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Adults with Epilepsy

Adults with Epilepsy2018-06-07T13:57:24+01:00

Ketogenic therapy for adults

The first and largest study of the ketogenic diet in adults was published in 1930 (1) but despite positive results it was almost 70 years before another study reported similar findings (2). Seven studies have since been published using either the classical ketogenic diet ( 3,4,5,6) or the more liberal modified Atkins diet ( 7,8,9) to treat adults with drug resistant seizures. A review of adult trials suggested that effectiveness in adults is similar to that reported in children, with around half the cases achieving a 50% or greater reduction in seizure frequency (10). Evidence from a Norwegian trial is keenly awaited as this will be the first randomised controlled trial to report in adults (11).

However, it is not just a change in the frequency, intensity and recovery from seizures that adults report; many also notice a marked improvement in their alertness, energy levels and wellbeing despite there being no changes in anticonvulsant doses.

The use of more liberal ‘modified’ ketogenic diets has made this therapy a far more practical possibility for adults and where oral feeding is a problem, specially formulated  ketogenic tube feeds can be used.  However, ketogenic therapy is not necessarily suitable for all adults for various medical, social or lifestyle reasons.

Following are some essential requirements to consider:

  • Ketogenic therapy is effectively an anticonvulsant in food form. It needs to be supervised by a neurologist and a dietitian and integrated into the medical treatment plan, alongside existing medications. It requires biochemical and neurological screening to ensure that there are no underlying conditions that would make a ketogenic trial hazardous. It also requires a range of baseline blood tests before starting and then repeated at regular intervals throughout the therapy to check that the liver and kidneys are working well and that there are no deficiencies in vitamins or minerals.
  • A ketogenic diet requires a considerable change in food choices; cooking meals from scratch (much of the time) and weighing or controlling food portions. Meals generally need to be made from simple raw ingredients so a willingness to cook or regular help from a willing family member or carer, is essential. Outside the home, the availability of keto- friendly meals and snacks is limited, therefore forward planning and the packing up of meals and snacks to take to work, college etc. is essential.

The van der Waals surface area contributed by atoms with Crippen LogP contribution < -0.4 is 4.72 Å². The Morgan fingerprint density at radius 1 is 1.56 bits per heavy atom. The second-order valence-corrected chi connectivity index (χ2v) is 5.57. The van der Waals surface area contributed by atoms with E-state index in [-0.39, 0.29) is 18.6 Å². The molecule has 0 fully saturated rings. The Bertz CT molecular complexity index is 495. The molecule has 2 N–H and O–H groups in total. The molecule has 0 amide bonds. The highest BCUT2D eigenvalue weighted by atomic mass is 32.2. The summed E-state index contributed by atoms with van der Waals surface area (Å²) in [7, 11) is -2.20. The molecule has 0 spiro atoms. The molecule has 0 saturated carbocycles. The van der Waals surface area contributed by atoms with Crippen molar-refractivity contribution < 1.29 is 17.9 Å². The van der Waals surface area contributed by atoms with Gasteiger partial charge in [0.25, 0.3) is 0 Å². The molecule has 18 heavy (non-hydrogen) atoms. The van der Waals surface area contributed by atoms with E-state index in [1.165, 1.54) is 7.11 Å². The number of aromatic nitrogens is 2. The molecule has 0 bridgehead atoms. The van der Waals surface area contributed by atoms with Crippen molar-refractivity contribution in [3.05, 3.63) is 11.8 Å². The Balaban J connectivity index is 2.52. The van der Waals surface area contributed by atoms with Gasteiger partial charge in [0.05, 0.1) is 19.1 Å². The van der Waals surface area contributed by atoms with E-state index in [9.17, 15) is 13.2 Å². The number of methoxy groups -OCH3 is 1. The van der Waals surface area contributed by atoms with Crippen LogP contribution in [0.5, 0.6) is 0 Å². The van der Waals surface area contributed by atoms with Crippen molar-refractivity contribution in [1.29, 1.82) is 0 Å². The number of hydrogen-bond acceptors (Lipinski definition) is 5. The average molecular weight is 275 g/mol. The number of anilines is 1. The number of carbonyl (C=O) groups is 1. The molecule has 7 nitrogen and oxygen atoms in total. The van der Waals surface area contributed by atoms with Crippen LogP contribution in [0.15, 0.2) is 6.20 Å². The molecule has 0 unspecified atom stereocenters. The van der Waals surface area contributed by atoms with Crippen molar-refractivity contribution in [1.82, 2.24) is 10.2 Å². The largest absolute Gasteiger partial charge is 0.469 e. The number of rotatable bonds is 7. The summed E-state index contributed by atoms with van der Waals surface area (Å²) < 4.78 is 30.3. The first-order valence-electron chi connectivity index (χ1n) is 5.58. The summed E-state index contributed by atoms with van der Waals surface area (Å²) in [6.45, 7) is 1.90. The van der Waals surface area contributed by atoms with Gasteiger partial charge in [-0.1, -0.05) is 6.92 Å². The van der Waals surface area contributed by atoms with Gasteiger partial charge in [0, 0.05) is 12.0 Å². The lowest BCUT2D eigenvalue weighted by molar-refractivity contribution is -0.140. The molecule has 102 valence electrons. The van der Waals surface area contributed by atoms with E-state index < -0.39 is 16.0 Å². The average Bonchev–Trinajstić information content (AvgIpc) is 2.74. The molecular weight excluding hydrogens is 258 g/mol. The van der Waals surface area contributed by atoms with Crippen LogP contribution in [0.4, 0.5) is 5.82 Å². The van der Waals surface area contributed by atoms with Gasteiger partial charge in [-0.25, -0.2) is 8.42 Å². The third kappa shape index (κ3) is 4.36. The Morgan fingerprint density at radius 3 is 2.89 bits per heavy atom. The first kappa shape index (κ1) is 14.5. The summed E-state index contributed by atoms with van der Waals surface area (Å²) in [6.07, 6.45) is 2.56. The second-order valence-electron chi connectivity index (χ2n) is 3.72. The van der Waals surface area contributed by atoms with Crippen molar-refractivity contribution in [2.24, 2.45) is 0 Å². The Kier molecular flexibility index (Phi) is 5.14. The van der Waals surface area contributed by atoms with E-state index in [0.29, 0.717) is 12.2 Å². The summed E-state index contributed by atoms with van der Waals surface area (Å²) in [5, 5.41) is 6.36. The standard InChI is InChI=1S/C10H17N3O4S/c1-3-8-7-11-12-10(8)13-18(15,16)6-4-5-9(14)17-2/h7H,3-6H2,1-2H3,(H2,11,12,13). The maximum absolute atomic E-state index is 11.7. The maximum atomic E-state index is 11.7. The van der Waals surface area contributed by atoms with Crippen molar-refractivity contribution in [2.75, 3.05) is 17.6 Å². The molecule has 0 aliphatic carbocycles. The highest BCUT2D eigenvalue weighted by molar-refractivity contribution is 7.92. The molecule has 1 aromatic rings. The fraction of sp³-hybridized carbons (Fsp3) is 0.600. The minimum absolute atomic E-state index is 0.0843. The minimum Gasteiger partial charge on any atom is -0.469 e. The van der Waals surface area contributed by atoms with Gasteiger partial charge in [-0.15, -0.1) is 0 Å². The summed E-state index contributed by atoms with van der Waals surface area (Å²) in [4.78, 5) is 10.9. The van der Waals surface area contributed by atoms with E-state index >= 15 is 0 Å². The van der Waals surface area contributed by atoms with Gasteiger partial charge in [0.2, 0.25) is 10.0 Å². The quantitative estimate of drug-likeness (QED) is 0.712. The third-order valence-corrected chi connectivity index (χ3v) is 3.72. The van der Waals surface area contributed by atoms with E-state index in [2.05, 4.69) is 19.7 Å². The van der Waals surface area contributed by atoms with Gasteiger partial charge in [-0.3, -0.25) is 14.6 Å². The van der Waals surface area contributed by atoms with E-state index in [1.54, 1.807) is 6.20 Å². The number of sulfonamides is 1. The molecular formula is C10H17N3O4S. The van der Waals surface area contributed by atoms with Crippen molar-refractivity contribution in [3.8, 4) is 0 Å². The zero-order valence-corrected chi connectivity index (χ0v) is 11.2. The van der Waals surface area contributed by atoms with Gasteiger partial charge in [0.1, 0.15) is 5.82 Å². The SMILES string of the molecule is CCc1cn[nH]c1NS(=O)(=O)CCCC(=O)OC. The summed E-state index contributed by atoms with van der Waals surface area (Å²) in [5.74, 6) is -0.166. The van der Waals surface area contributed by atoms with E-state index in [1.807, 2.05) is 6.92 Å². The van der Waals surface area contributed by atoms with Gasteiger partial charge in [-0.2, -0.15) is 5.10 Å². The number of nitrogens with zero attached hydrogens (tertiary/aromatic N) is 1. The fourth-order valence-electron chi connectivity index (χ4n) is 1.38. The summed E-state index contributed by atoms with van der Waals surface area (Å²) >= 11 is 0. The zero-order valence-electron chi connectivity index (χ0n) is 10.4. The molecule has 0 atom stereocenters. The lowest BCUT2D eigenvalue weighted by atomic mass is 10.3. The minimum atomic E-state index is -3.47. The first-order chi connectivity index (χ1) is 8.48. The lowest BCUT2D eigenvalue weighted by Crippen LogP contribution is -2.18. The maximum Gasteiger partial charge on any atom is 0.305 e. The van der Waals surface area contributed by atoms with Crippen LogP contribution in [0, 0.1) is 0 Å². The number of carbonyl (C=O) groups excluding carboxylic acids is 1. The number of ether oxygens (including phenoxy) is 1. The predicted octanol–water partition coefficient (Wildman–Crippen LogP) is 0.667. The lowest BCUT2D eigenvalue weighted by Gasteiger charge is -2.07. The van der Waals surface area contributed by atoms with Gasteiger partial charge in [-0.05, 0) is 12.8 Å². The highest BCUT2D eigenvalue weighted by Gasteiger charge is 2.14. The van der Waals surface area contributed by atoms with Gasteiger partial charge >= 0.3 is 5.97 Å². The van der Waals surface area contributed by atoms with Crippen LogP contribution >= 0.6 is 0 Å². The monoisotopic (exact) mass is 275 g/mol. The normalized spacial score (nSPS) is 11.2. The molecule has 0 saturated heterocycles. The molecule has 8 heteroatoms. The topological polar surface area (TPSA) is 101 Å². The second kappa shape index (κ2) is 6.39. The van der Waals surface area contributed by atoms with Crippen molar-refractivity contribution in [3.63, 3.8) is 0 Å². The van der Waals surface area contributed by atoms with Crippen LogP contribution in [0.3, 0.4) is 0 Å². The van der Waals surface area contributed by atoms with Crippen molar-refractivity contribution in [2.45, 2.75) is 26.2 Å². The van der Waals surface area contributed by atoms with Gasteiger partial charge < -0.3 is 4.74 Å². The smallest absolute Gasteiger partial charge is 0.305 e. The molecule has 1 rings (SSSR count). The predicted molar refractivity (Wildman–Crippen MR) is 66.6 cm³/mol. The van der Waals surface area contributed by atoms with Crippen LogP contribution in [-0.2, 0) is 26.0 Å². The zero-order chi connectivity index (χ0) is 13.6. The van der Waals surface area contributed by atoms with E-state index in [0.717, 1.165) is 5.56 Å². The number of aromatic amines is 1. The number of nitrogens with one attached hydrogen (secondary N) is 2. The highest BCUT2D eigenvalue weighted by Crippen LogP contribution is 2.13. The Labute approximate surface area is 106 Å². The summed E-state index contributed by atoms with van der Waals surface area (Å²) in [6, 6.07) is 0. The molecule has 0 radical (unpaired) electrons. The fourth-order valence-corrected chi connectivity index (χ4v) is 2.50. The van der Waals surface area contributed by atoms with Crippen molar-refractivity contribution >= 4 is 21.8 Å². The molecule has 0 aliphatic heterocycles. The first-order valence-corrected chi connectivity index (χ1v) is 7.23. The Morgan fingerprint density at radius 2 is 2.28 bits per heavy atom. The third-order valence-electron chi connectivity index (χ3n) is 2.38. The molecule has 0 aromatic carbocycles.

• Ketogenic therapy requires careful monitoring and adjustment. This involves keeping accurate records of food intake, seizures, blood ketones (or urine ketones), blood glucose and body weight and sharing this information regularly with the managing ketogenic team. In this way, the impact of the diet can be tracked and the prescription adjusted to optimise control of seizure symptoms and manage any side effects if they arise.
  • Moral and practical support from friends, family and even work colleagues.

Radically changing eating habits can be tough under any circumstances but ketogenic therapy is much more than this. It brings with it a new ‘responsibility’ for delivering the epilepsy treatment correctly, alongside a need for tracking of food intake and symptoms. Even with the best preparation, training and regular support from the ketogenic team, this can feel very time-consuming, obsessive and quite stressful in the early weeks. However, like learning any new skill, the whole process becomes very much easier in time and if symptoms start to improve, the sense of empowerment can be immense. Successful ketogenic therapy is a team effort with the individual at its centre. The level of involvement, understanding and support of family, close friends and any carers, can make such a difference to the ketogenic therapy experience and outcome.